Kominato Akihisa is a ground-breaking virtuoso on the shakuhachi, a traditional Japanese bamboo flute. For Kominato, the appeal of the shakuhachi lies in its resemblance to the human voice. It is this proximity to song that makes the shakuhachi a perfect match with music of all kinds. Kominato is embarking on an ambitious mission to bring the pleasures of the shakuhachi to the world.
Kominato AkihisaBorn in 1978 in Fukushima Prefecture. As the eldest son of a family of master musicians in the Kominato min’yō folk ballad tradition, he was initiated by his parents at an early age and first appeared on stage at the age of five. In 1995 he began studying the shakuhachi under the late Yamaguchi Gorō, a living national treasure. In 2001, he graduated from the Department of Traditional Japanese Music at the Tokyo University of the Arts. Today he is a prominent performer who appears frequently on TV and radio and at concerts and events in Japan and overseas. In addition to Japanese classical music, his work encompasses a broad range of genres, including folk ballads, pop, and jazz.
The shakuhachi is a traditional Japanese bamboo flute, thought to have been brought to Japan from Tang China in the seventh or early eighth century. During the Edo period (1603–1868) the shakuhachi was used as a meditation tool by Zen priests, before gaining widespread popularity among the general population, beginning in the eighteenth century. But in modern Japan, many people regard the shakuhachi as an old-fashioned instrument with a limited repertoire of traditional classical music. The number of people taking up the instrument is falling year by year.
Swimming against the tide in this context of dwindling interest is Kominato Akihisa, a young musician who has made it his mission to explore new possibilities for the instrument. Kominato has already brought the shakuhachi into surprising new contexts through his street performances and fusion-type collaborations with a diverse range of different musical genres. He recently contributed to a CD release by the Scottish singing sensation Susan Boyle, bringing the elegance and depth of the shakuhachi to a new recording of the late Sakamoto Kyu’s classic hit “Ue o muite arukō” (“Sukiyaki”).
Click here to see a video of Kominato Akihisa in performance.
Shakuhachi: Kominato Akihisa and the Music of the Universe (Video)
INTERVIEWER Many people in Japan today seem to have a preconceived idea of the shakuhachi as an instrument for older people. I get the impression that young people often don’t know much about the instrument. Would you agree?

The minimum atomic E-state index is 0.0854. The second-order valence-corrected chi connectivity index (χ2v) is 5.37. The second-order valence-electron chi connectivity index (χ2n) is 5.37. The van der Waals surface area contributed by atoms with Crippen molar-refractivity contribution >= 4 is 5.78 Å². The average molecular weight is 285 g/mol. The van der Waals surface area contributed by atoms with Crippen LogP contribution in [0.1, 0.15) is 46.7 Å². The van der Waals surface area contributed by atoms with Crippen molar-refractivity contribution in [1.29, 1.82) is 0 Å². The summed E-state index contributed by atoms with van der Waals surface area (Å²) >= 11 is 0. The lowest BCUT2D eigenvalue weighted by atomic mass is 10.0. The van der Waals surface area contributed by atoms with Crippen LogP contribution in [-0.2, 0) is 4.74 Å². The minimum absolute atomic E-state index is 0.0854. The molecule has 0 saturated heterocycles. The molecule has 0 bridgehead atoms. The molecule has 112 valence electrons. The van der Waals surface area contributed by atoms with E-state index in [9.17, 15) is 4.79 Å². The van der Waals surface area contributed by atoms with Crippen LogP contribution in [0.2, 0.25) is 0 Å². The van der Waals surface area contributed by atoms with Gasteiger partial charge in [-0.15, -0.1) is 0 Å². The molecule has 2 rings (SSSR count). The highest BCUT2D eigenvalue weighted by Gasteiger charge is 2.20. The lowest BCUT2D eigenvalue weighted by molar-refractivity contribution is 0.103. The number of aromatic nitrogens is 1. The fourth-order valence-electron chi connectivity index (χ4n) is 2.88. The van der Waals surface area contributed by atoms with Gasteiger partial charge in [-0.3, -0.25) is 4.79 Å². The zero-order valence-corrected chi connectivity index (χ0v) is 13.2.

KOMINATO AKIHISA It’s certainly true that the shakuhachi has a slightly fuddy-duddy image in contemporary Japan. In that sense, it might be the case that people overseas have a better understanding of what the shakuhachi is really about. They don’t have any preconceived ideas or prejudices about the instrument. People often come up to me after a performance to tell me how “cool” and “contemporary” they think the shakuhachi is. And they’re right—the classical tradition is quite abstract and avant-garde. If you close your eyes when you are playing, there’s a sense that you’re entering into a dialogue with yourself, and becoming at one with the universe. This probably has something to do with the history of the shakuhachi. For a long time the shakuhachi held a special place in Buddhism, and was regarded as a sacred instrument.
INTERVIEWER A sacred instrument?
KOMINATO In Japanese, the term is hōki, which means something like “instrument of the Dharma.” During the Edo period, the shakuhachi was widely used by komusō monks of the Fuke sect of Zen Buddhism. For the monks, playing the shakuhachi had the same significance as chanting the sutras. They would never have referred to the shakuhachi as a simple musical instrument, or gakki in Japanese. Lay people were not even allowed to touch it. The komusō monks were famous for playing the shakuhachi instead of chanting the sutras when they went out begging for alms.
INTERVIEWER Does that mean the shakuhachi was something quite distant from ordinary people’s lives?
KOMINATO Not really. The rules were relaxed around the middle of the Edo period, and it became possible for lay people to learn the instrument. And it really took off! Part of the reason may have been that people wanted to emulate the komusō monks and their immediately recognizable appearance. But another factor must have been the wide range of expressive possibilities that the shakuhachi offers, despite being a relatively simple instrument.
INTERVIEWER It certainly doesn’t look particularly complicated to the untutored eye.
KOMINATO The shakuhachi belongs to a class of instrument called “air reeds.” The musician produces notes by blowing into the mouthpiece, called the utakuchi in Japanese. There are five finger holes: four on the top, and one on the bottom. The origin of the name is quite prosaic too. It was originally a measurement of length: one shaku (roughly a foot) and eight (hachi) sun, or inches. That’s about 54.5 centimeters.